According to the survey, one, health care is a higher priority for women (26%) than it is for men (15%).
Two, a broad majority of Kenyans (81%) think education will be better when today’s children grow up, including 52% who say it will be much better. Similarly, 76% believe health care will have improved when the younger generation comes of age, with 40% saying it will be much better.
The last census undertaken in Kenya (in 2006) placed the population at 36.1 million.

In 2008 the population of Kenya was estimated at 38 million by the United Nations Population Fund.
The UN’s Department of Economic and Social Affairs mid 2015 results noted that Kenya’s population is expected to hit 81.4 million by 2050 in comparison to the Kenya Demographics Profile 2011 that projected the population to stand at 51.3 million in 2025 and 65 million in 2050.  
The increase in population, currently 44.3 million, is attributed to a high fertility rate.
According to the UN report, a Kenyan woman gives birth to an average of four children, a number higher than the global average of 2.5.
Kenya is faced with a myriad of problems, trying to feed its people, provide employment to its youth, quality and affordable education and health care.

Consequently, it is not a national issue to Kenya alone, but a global one, that poses a challenge from a growing population and its impact on health care, food security, jobs, and poverty.

To address these global issues, it needs concerted efforts from all nations on how to think of population control. Global consensus and cooperation is needed to achieve this.  

Cristian Baeza, the former World Bank's Director for Health, Nutrition, and Population, Human Development Network said, "Failure to address high fertility with large and growing population cohorts results in unsustainable health care and schooling costs and lags in economic growth, and may increase the risk of social and political unrest. But, addressing high fertility is a necessary, but not sufficient, condition to harness the demographic dividend."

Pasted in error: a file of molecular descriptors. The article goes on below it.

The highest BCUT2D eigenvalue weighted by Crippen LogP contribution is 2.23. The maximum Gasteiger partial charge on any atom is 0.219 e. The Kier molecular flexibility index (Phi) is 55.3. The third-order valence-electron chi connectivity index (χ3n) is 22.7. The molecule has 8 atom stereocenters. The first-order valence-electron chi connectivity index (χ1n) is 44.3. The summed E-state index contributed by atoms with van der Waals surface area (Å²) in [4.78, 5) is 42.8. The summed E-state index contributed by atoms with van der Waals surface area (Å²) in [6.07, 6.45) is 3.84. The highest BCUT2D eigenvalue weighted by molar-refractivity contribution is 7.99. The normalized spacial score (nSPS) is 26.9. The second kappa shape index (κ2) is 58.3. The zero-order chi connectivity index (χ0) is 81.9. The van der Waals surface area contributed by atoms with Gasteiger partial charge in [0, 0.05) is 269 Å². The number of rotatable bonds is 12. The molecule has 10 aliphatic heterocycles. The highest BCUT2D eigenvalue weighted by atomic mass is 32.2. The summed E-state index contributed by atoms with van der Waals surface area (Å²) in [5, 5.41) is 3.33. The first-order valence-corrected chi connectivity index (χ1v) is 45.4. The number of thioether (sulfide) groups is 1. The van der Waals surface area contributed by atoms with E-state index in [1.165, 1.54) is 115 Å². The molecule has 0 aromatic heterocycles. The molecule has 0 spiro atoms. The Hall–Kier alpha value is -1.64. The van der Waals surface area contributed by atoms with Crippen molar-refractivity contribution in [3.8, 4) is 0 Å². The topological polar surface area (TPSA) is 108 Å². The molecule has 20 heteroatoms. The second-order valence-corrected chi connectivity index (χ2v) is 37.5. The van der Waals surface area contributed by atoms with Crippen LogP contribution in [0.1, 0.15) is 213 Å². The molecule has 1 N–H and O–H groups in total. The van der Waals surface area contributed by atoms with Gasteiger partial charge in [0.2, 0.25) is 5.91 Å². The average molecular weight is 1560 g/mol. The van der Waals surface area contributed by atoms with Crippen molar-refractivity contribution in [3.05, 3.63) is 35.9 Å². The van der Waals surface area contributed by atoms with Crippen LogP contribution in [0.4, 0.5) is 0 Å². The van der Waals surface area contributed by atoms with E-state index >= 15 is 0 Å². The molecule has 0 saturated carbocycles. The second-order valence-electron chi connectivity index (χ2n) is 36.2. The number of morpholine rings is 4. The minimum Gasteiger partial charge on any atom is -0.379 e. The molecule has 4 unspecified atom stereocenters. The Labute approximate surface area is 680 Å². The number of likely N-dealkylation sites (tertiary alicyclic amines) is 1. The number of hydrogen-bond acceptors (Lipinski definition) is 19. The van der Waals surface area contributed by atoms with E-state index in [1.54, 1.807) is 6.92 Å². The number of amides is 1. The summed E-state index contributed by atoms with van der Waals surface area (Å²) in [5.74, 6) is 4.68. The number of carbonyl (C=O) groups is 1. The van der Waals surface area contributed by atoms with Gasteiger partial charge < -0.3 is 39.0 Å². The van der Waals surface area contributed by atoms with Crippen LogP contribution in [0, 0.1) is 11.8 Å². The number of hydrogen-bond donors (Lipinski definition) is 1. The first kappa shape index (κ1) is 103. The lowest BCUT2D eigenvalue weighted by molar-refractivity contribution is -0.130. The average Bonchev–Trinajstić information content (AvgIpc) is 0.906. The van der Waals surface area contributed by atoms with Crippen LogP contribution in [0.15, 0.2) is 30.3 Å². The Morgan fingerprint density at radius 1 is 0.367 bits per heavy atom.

Ten years ago, the Government committed itself to ensure that Millennium Development Goal number five was realised by 2015. The goal states: Achieving good maternal health requires quality reproductive health services and well-timed interventions to ensure a woman’s safe passage to motherhood.
Currently, the government has committed itself to the Sustainable Development Goals (SDGs)which call for countries to improve across 17 issue areas, including economic growth, accountable institutions and reduced inequality, among others.
It is not a surprise that healthcare is a priority for women. That women need access to health care for themselves and their children, in particular family planning, that is now widely accepted every day.
On June 1, 2013, the Government of Kenya took action to address this problem by initiating a policy of free maternity services in all public facilities, effective immediately.
The 2016/17 Fiscal Year, the government has set aside Sh4 billion to provide health insurance through the National Health Insurance Fund to pregnant women from low-income and under-privileged backgrounds.